Yesterday was rough. I was supposed to put on real clothes and wake up before 8am in order to get my son back to school (before 8am).
Well, no one woke up until 8am when Jack came in and hopped on my bed. I noticed it was light outside. In Germany that’s a bad sign since it doesn’t get light until around 8am. You guessed it, we were off to a bad start.
Normally I wouldn’t have panicked but Mondays are forest days (they leave around 8:30 am and come back around 1 pm), so Jack would have to be on time and you have to pack a backpack and snack for forest days. Oh Lord, and I’d have to find his cold weather bibs and his waterproof mittens and a clean hat… had I even finished our ski trip laundry? NO!
So, thank the good Lord, we had bananas and I had the good mind to make some GF cranberry strawberry muffins the night before. I found a hat with questionable origins, but it fit him, threw his bibs and mittens in the car and I turn the car on to heat up. It’s 11 degrees. When my car is running I cannot make myself shut the driver’s side door. I’m afraid of the car locking itself or the kids locking themselves in. So, the car door is open and I’m buckling the kids in, then I run back across the street to lock the front door. I jump in the car and shut the car door. No I don’t. My car door won’t shut. My brand new car door won’t freakin’ shut! I see the notch that catches the door frame and try to pry it in a different direction. Nothing.
Now, here’s where I tell you that I’m perfectly aware of the laws in Germany. You aren’t supposed to let your car run idle. Good Germans turn their cars off at stop lights. I think you’re supposed to. I’m not a good German, but I don’t usually let my car sit running outside of my home. Did I mention it was 11 degrees? Rather than let my children get frostbite, I yell at my car while it’s running, I stick a pen in the door, I go inside and get a screwdriver, I look through my owner’s manuals. Nothing. Finally, I give up and am looking up the number for ADAC (German AAA) and have given up all hope of getting Jack to school.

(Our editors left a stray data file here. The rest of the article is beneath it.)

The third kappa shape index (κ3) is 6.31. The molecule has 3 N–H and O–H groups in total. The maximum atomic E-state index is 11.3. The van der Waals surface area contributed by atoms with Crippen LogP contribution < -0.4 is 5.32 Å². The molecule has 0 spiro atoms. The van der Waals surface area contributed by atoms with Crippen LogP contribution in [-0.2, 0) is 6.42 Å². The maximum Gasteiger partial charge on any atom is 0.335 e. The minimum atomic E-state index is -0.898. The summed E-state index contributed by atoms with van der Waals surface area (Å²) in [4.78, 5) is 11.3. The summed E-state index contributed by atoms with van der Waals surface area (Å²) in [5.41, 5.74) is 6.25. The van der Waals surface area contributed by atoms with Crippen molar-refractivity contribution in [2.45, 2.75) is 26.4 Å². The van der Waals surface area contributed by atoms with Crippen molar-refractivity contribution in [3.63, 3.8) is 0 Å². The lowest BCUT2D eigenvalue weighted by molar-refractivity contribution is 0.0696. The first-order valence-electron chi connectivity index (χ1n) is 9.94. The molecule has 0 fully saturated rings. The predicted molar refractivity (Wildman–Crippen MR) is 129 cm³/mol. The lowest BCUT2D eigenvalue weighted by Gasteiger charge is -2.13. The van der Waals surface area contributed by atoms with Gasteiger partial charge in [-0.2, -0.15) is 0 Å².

Then I hear a tapping at the window. It’s my grouchy old neighbor. The last time I saw him he was wagging his finger at me and threatening to call the police and I would get a whopping TEN euro ticket for parking there blah blah blah! Sometimes when you are playing single parent with sick kids, you take your chances on that 10 euro ticket, mister. So, he goes off on me for about five minutes in Germglish about how it’s OK to run your car for five minutes when it’s cold, but not thirty and the smoke from my car was entering the windows of all nearby homes, and he wouldn’t be calling the cops on me this time (I also learned he is a retired police officer which would explain his penchant for the law and the calling of the law). Then he pulls out this spray bottle that says -70 (I couldn’t read the rest) and sprays it in my door latch thingy and shuts my door.
Number one, my door was FROZEN after being left open for a minute. ARE YOU KIDDING ME?! I’m from the South, this sort of thing blows my mind.
Number two, was this guy being nice in a German sort of way?
I rolled down my window and thanked him and asked what was in that bottle. I own my own bottle now, thank you.
I would like to add the disclaimer that these self-described “typically German” things seem to only happen to me. I could very well just be a poor citizen.
Regardless, I rushed off to the Waldorf School and I’m one of the first people there. It’s a min-man day (they don’t follow the usual schedules on theses days). Everyone else seemed to know this would happen and there was no forest trip that day.
Everyday is an adventure when you can’t read or speak German but LIVE in Germany.